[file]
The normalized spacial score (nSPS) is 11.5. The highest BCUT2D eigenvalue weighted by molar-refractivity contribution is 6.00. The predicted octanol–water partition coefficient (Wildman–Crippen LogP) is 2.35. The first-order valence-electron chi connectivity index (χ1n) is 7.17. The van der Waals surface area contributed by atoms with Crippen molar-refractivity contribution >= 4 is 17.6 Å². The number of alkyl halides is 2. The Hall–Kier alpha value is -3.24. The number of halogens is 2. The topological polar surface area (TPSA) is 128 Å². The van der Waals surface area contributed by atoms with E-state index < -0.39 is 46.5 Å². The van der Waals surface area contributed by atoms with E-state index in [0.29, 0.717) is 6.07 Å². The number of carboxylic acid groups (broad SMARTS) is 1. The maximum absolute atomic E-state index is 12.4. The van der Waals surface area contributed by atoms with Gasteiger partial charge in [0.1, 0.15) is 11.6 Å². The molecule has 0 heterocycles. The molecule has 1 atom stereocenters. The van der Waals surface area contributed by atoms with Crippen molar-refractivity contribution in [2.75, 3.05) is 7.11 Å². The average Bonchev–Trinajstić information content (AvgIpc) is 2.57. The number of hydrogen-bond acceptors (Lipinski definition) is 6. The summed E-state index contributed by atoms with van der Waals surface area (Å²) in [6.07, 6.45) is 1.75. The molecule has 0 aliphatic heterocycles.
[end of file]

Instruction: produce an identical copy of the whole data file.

The normalized spacial score (nSPS) is 11.5. The highest BCUT2D eigenvalue weighted by molar-refractivity contribution is 6.00. The predicted octanol–water partition coefficient (Wildman–Crippen LogP) is 2.35. The first-order valence-electron chi connectivity index (χ1n) is 7.17. The van der Waals surface area contributed by atoms with Crippen molar-refractivity contribution >= 4 is 17.6 Å². The number of alkyl halides is 2. The Hall–Kier alpha value is -3.24. The number of halogens is 2. The topological polar surface area (TPSA) is 128 Å². The van der Waals surface area contributed by atoms with E-state index < -0.39 is 46.5 Å². The van der Waals surface area contributed by atoms with E-state index in [0.29, 0.717) is 6.07 Å². The number of carboxylic acid groups (broad SMARTS) is 1. The maximum absolute atomic E-state index is 12.4. The van der Waals surface area contributed by atoms with Gasteiger partial charge in [0.1, 0.15) is 11.6 Å². The molecule has 0 heterocycles. The molecule has 1 atom stereocenters. The van der Waals surface area contributed by atoms with Crippen molar-refractivity contribution in [2.75, 3.05) is 7.11 Å². The average Bonchev–Trinajstić information content (AvgIpc) is 2.57. The number of hydrogen-bond acceptors (Lipinski definition) is 6. The summed E-state index contributed by atoms with van der Waals surface area (Å²) in [6.07, 6.45) is 1.75. The molecule has 0 aliphatic heterocycles.